The autopsy helped with the family’s closure; but also did much more than that by alerting the family to an inherited genetic condition.

Here’s more information about bicuspid aortic valve.

Sleuth It — What Counts in the Heart?

Aortic aneurysm imageYou perform an autopsy on an elderly man who died suddenly at home. The gentleman was stoic, somewhat distant from his family and never sought medical care. There are four adult children who call you to perform an autopsy. They would like to know what happened.

During the autopsy, you find that the sac around the heart is full of blood. Your first thought is to consider either a heart attack with rupture of the heart muscle; or an aortic aneurysm with rupture of the aorta.

The coronary arteries are whistle clean (no significant blockage by plaque) and the heart muscle is healthy. There was no heart attack. But the aorta coming out of the heart is twice as wide as normal and there’s a half-inch tear in it close to the heart. It’s the aorta that has ruptured.

You consider high blood pressure as a common cause of aortic aneurysm. But if there were many years of high blood pressure, the heart should be bigger than normal and the kidneys should have a rough surface. The heart is normal size and the kidneys are smooth. It doesn’t look like there was high blood pressure.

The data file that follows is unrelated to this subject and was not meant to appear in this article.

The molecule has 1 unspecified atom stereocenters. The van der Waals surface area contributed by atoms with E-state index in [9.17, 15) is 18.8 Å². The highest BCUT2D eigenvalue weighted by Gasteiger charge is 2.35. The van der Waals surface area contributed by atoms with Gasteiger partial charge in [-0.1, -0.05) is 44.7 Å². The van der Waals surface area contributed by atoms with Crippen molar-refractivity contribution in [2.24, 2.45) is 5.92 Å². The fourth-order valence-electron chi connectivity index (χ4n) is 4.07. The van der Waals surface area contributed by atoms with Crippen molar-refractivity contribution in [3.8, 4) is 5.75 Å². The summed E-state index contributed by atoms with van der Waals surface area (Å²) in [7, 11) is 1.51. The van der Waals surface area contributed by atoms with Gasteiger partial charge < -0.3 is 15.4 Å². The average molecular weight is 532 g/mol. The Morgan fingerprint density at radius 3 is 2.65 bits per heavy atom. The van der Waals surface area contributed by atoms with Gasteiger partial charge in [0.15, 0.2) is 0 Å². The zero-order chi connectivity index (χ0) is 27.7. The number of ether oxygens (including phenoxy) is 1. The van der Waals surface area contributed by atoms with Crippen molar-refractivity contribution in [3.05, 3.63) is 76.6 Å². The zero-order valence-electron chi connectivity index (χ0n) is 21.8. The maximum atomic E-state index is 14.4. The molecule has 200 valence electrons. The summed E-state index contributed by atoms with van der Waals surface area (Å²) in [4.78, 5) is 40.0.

You wonder about the inherited condition, Marfan syndrome, which goes along with a stretched out aorta and aortic rupture. But patients with Marfan syndrome tend to be tall and this gentleman is short. Marfan syndrome is unlikely.

You continue a systematic assessment of the heart, continuing with the heart valves. First you assess the valves on the right side of the heart: Tricuspid valve. “One, two, three leaflets. All thin and pliable. No problem there,” you think. Now the pulmonic valve. “One, two, three leaflets. All thin and pliable. No problem there.” You move on to the left side of the heart, looking at the mitral valve. “One, two leaflets, no problems.” Then you look the aortic valve, “One, two….”

Suddenly you realize you better call the family in. The autopsy results may save their lives.

What did you see?